condign

adjective
con·dign | \kən-ˈdīn, ˈkän-ˌdīn \

Definition of condign 

: deserved, appropriate condign punishment

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Other Words from condign

condignly adverb

Did You Know?

In his 1755 Dictionary of the English Language, lexicographer Samuel Johnson noted that "condign" was "always used of something deserved by crimes." Even today, it is most likely to be used to modify "punishment" or a related word, such as "redress," "justice," or "chastisement." And yet, "condign" (which traces to Latin com-, meaning "thoroughly," and dignus, meaning "worthy") once meant "worthy" or "of equal worth or dignity" in English. How did such a word get chained to "punishment"? It was apparently so condemned in the 1500s by the phraseology of the Tudor Acts of Parliament: "Former statutes … for lacke of condigne punishment … be littell feared or regarded."

Examples of condign in a Sentence

a suspension without pay is condign punishment for breaking the company's code of business ethics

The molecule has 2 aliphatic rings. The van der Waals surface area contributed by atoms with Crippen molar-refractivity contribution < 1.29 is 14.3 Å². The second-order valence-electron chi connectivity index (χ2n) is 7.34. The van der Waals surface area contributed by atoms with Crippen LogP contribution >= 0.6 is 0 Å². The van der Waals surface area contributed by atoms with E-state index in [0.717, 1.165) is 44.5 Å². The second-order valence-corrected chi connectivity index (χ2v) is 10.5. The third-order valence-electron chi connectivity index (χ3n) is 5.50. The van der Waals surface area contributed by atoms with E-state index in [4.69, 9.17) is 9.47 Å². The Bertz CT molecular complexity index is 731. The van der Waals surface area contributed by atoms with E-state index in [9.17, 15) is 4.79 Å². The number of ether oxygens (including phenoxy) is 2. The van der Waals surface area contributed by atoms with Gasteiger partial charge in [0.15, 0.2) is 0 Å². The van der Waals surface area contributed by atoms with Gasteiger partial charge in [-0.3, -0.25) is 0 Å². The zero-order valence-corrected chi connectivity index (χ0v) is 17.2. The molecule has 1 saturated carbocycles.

Recent Examples on the Web

Here’s the problem: There is no satisfying, condign punishment for boorish behavior like Ansari’s. Kyle Smith, National Review, "Feminists, Stop Bad Sex Before It Happens," 16 Jan. 2018 Journalism’s year of travails, stumbles, goofs, errors, retractions, suspensions, and firings is nemesis of the most vengeful, condign sort. Varad Mehta, National Review, "A Faulty Restart," 15 Dec. 2017

These example sentences are selected automatically from various online news sources to reflect current usage of the word 'condign.' Views expressed in the examples do not represent the opinion of Merriam-Webster or its editors. Send us feedback.

First Known Use of condign

15th century, in the meaning defined above

History and Etymology for condign

Middle English condigne, from Anglo-French, from Latin condignus, from com- + dignus worthy — more at decent

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The first known use of condign was in the 15th century

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to reject or criticize sharply

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